For the "burner" dataset we applied our algorithms to just two of the input cameras in the dataset, spaced about 60 degrees apart. We used the available calibration information to rectify the images from this pair of cameras and then computed the Density Sheet from corresponding scanlines. Finally, we used a homography as in view morphing (Seitz and Dyer, 1996) to warp the images synthesized in the rectified space back to the interpolated camera.
Although the "burner" scene is significantly more complex than the previous scene, two-view reconstruction using a single Density Sheet can still produce realistic intermediate views. As with the "torch" dataset, the view interpolation appears even more plausible when the dynamics of the flame are added.
A significant artifact occurs when the true flame consists of multiple structures and the assumed imaging model is not satisfied exactly. In this example, the true scene and both input images consist of two major flame structures, but the images disagree on the total intensity (i.e., total density) of each structure. For the Density Sheet solution, this discrepancy leads to a "tearing" effect where a spurious thin vertical structure is used to explain the lack of correspondence. Note that for this particular dataset this problem applies more generally to any technique assuming a linear image formation model.
- sheet solution (cameras 3 and 4)
- sheet solution (cameras 5 and 6)
The third scene ("jet") consists of a complex flame emerging from a gaseous jet. The dataset consists of 47 synchronized views, roughly corresponding to inward-facing views arranged around a quarter-circle, captured from a promotional video for a commercial 3D freeze-frame system. Since no explicit calibration was available for this sequence, we assumed that the views were evenly spaced.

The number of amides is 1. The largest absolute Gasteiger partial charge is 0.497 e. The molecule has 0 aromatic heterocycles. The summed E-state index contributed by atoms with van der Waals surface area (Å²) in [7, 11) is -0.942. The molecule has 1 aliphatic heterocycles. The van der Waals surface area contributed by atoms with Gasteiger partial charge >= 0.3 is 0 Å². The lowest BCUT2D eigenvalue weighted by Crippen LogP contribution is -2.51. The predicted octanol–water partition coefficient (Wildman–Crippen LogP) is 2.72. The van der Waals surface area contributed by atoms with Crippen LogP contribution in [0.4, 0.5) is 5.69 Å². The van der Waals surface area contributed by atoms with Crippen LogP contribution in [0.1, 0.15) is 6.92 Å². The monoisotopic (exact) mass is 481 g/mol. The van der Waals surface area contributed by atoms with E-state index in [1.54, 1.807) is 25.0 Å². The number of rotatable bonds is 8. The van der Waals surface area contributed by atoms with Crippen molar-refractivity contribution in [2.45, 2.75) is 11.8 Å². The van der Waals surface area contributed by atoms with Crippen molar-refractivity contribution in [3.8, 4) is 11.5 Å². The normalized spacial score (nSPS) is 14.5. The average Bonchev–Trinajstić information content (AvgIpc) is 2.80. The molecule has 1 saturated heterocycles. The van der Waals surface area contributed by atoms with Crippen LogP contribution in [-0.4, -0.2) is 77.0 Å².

To test the view synthesis capabilities of our approach, we used a subset of the 47 frames as input and used the rest to evaluate agreement with the synthesized views. Rendering results from the multiplication solution and the Density Sheet solution (Algorithm 1) suggest that these solutions cannot accurately capture the flame's appearance and structure, and are not well suited to more complex flames with large appearance variation across viewpoint. To incorporate more views, we applied the blob-based algebraic tomography method (Hasinoff, 2002) and the Density Sheet Decomposition Algorithm (Algorithm 3) with the 45 degree view as a third image. In the latter algorithm, we generated B = 150 Decomposed Density Sheets for each of the P = 3 pairs of input views in Step 1, giving rise to a total of 450 basis density fields.
To further explore the benefit of using multiple views, we optimized the convex combination of these fields in Steps 2-4 in two ways: by maximizing photo-consistency with (1) the three input images and (2) by maximizing photo-consistency with four additional images from the sequence. The results suggest that the Density Sheet Decomposition Algorithm produces rendered images that are superior to the other methods. They also show that increasing the number of images during optimization has a clear benefit.
As a final experiment, we ran the Density Sheet Decomposition Algorithm using seven input images, but with the number of Decomposed Density Sheets per view-pair reduced to B = 50, so the resulting QP is still over-determined. Visually, the results for M=7 appear to give a 3D reconstruction that is more coherent and accurate, but also more smoothed, than previous results for this dataset.
The authors gratefully acknowledge the support of the US National Science Foundation under Grant No. IRI-9875628, of the Natural Sciences and Engineering Research Council of Canada under the RGPIN, PGS-A, and CGS-D programs, and of the Alfred P. Sloan Foundation.